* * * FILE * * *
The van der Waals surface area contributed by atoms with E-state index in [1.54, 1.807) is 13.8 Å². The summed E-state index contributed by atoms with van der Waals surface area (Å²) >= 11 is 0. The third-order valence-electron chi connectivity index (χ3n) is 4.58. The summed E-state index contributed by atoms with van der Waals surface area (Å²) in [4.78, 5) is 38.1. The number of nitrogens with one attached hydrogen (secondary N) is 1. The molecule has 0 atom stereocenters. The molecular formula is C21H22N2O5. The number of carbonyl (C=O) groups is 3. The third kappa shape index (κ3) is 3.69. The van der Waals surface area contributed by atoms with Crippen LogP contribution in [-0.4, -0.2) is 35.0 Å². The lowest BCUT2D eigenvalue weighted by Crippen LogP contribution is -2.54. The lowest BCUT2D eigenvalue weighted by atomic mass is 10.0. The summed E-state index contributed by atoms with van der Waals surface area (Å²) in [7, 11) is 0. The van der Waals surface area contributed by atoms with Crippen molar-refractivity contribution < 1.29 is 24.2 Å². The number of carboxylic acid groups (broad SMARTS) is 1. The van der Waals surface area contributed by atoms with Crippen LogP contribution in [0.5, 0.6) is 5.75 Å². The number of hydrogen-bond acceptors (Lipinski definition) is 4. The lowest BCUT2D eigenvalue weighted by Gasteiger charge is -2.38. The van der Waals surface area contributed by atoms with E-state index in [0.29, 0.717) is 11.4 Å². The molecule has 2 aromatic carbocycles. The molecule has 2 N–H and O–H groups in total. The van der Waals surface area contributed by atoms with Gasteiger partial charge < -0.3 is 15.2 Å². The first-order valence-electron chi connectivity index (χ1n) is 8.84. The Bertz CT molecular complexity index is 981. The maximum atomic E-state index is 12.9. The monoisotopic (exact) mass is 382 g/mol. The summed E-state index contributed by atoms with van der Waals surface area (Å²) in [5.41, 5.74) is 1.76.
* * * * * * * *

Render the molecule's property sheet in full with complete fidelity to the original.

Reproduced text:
The van der Waals surface area contributed by atoms with E-state index in [1.54, 1.807) is 13.8 Å². The summed E-state index contributed by atoms with van der Waals surface area (Å²) >= 11 is 0. The third-order valence-electron chi connectivity index (χ3n) is 4.58. The summed E-state index contributed by atoms with van der Waals surface area (Å²) in [4.78, 5) is 38.1. The number of nitrogens with one attached hydrogen (secondary N) is 1. The molecule has 0 atom stereocenters. The molecular formula is C21H22N2O5. The number of carbonyl (C=O) groups is 3. The third kappa shape index (κ3) is 3.69. The van der Waals surface area contributed by atoms with Crippen LogP contribution in [-0.4, -0.2) is 35.0 Å². The lowest BCUT2D eigenvalue weighted by Crippen LogP contribution is -2.54. The lowest BCUT2D eigenvalue weighted by atomic mass is 10.0. The summed E-state index contributed by atoms with van der Waals surface area (Å²) in [7, 11) is 0. The van der Waals surface area contributed by atoms with Crippen molar-refractivity contribution < 1.29 is 24.2 Å². The number of carboxylic acid groups (broad SMARTS) is 1. The van der Waals surface area contributed by atoms with Crippen LogP contribution in [0.5, 0.6) is 5.75 Å². The number of hydrogen-bond acceptors (Lipinski definition) is 4. The lowest BCUT2D eigenvalue weighted by Gasteiger charge is -2.38. The van der Waals surface area contributed by atoms with E-state index in [0.29, 0.717) is 11.4 Å². The molecule has 2 aromatic carbocycles. The molecule has 2 N–H and O–H groups in total. The van der Waals surface area contributed by atoms with Gasteiger partial charge < -0.3 is 15.2 Å². The first-order valence-electron chi connectivity index (χ1n) is 8.84. The Bertz CT molecular complexity index is 981. The maximum atomic E-state index is 12.9. The monoisotopic (exact) mass is 382 g/mol. The summed E-state index contributed by atoms with van der Waals surface area (Å²) in [5.41, 5.74) is 1.76.